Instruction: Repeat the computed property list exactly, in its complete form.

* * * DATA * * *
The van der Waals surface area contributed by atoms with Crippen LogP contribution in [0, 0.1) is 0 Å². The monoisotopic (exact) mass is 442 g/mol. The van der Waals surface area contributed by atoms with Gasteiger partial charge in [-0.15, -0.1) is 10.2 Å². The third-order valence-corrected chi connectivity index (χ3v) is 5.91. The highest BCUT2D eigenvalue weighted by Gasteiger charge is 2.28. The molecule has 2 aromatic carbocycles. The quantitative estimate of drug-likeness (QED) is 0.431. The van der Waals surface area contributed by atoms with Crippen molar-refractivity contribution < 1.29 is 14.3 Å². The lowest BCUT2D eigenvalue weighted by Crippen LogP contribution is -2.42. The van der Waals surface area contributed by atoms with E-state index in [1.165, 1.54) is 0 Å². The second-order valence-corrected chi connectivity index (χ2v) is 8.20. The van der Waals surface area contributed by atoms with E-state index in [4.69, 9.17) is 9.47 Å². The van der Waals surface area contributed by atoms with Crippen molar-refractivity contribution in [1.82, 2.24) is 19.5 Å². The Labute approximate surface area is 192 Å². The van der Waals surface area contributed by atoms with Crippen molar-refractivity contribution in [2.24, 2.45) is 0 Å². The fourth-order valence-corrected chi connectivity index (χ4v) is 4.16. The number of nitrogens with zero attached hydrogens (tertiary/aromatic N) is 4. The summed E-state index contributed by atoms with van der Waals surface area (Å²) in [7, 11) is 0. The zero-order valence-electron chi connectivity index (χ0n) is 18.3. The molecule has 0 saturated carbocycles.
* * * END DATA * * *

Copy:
The van der Waals surface area contributed by atoms with Crippen LogP contribution in [0, 0.1) is 0 Å². The monoisotopic (exact) mass is 442 g/mol. The van der Waals surface area contributed by atoms with Gasteiger partial charge in [-0.15, -0.1) is 10.2 Å². The third-order valence-corrected chi connectivity index (χ3v) is 5.91. The highest BCUT2D eigenvalue weighted by Gasteiger charge is 2.28. The molecule has 2 aromatic carbocycles. The quantitative estimate of drug-likeness (QED) is 0.431. The van der Waals surface area contributed by atoms with Crippen molar-refractivity contribution < 1.29 is 14.3 Å². The lowest BCUT2D eigenvalue weighted by Crippen LogP contribution is -2.42. The van der Waals surface area contributed by atoms with E-state index in [1.165, 1.54) is 0 Å². The second-order valence-corrected chi connectivity index (χ2v) is 8.20. The van der Waals surface area contributed by atoms with E-state index in [4.69, 9.17) is 9.47 Å². The van der Waals surface area contributed by atoms with Crippen molar-refractivity contribution in [1.82, 2.24) is 19.5 Å². The Labute approximate surface area is 192 Å². The van der Waals surface area contributed by atoms with Crippen molar-refractivity contribution in [2.24, 2.45) is 0 Å². The fourth-order valence-corrected chi connectivity index (χ4v) is 4.16. The number of nitrogens with zero attached hydrogens (tertiary/aromatic N) is 4. The summed E-state index contributed by atoms with van der Waals surface area (Å²) in [7, 11) is 0. The zero-order valence-electron chi connectivity index (χ0n) is 18.3. The molecule has 0 saturated carbocycles.